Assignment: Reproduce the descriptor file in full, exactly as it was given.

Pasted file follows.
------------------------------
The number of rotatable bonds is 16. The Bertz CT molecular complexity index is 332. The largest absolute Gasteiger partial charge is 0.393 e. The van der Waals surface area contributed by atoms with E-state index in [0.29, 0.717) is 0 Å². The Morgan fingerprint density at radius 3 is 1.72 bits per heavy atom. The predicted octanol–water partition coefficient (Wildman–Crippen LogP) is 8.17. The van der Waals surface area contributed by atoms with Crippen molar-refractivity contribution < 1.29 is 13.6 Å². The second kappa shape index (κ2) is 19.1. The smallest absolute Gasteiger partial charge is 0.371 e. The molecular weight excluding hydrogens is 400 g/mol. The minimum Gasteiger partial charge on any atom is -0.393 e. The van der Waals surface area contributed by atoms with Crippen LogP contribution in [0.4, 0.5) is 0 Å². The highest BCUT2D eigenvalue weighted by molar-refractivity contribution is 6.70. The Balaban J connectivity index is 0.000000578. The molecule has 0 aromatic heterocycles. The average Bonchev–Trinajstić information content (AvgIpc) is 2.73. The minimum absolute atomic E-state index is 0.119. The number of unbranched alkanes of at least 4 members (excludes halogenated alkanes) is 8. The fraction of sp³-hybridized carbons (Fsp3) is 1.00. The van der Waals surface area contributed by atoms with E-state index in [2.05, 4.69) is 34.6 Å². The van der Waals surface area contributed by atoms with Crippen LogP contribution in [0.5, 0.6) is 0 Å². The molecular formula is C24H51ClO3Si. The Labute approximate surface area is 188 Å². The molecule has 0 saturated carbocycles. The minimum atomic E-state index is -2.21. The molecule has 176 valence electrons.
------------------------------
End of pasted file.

The number of rotatable bonds is 16. The Bertz CT molecular complexity index is 332. The largest absolute Gasteiger partial charge is 0.393 e. The van der Waals surface area contributed by atoms with E-state index in [0.29, 0.717) is 0 Å². The Morgan fingerprint density at radius 3 is 1.72 bits per heavy atom. The predicted octanol–water partition coefficient (Wildman–Crippen LogP) is 8.17. The van der Waals surface area contributed by atoms with Crippen molar-refractivity contribution < 1.29 is 13.6 Å². The second kappa shape index (κ2) is 19.1. The smallest absolute Gasteiger partial charge is 0.371 e. The molecular weight excluding hydrogens is 400 g/mol. The minimum Gasteiger partial charge on any atom is -0.393 e. The van der Waals surface area contributed by atoms with Crippen LogP contribution in [0.4, 0.5) is 0 Å². The highest BCUT2D eigenvalue weighted by molar-refractivity contribution is 6.70. The Balaban J connectivity index is 0.000000578. The molecule has 0 aromatic heterocycles. The average Bonchev–Trinajstić information content (AvgIpc) is 2.73. The minimum absolute atomic E-state index is 0.119. The number of unbranched alkanes of at least 4 members (excludes halogenated alkanes) is 8. The fraction of sp³-hybridized carbons (Fsp3) is 1.00. The van der Waals surface area contributed by atoms with E-state index in [2.05, 4.69) is 34.6 Å². The van der Waals surface area contributed by atoms with Crippen LogP contribution in [0.5, 0.6) is 0 Å². The molecular formula is C24H51ClO3Si. The Labute approximate surface area is 188 Å². The molecule has 0 saturated carbocycles. The minimum atomic E-state index is -2.21. The molecule has 176 valence electrons.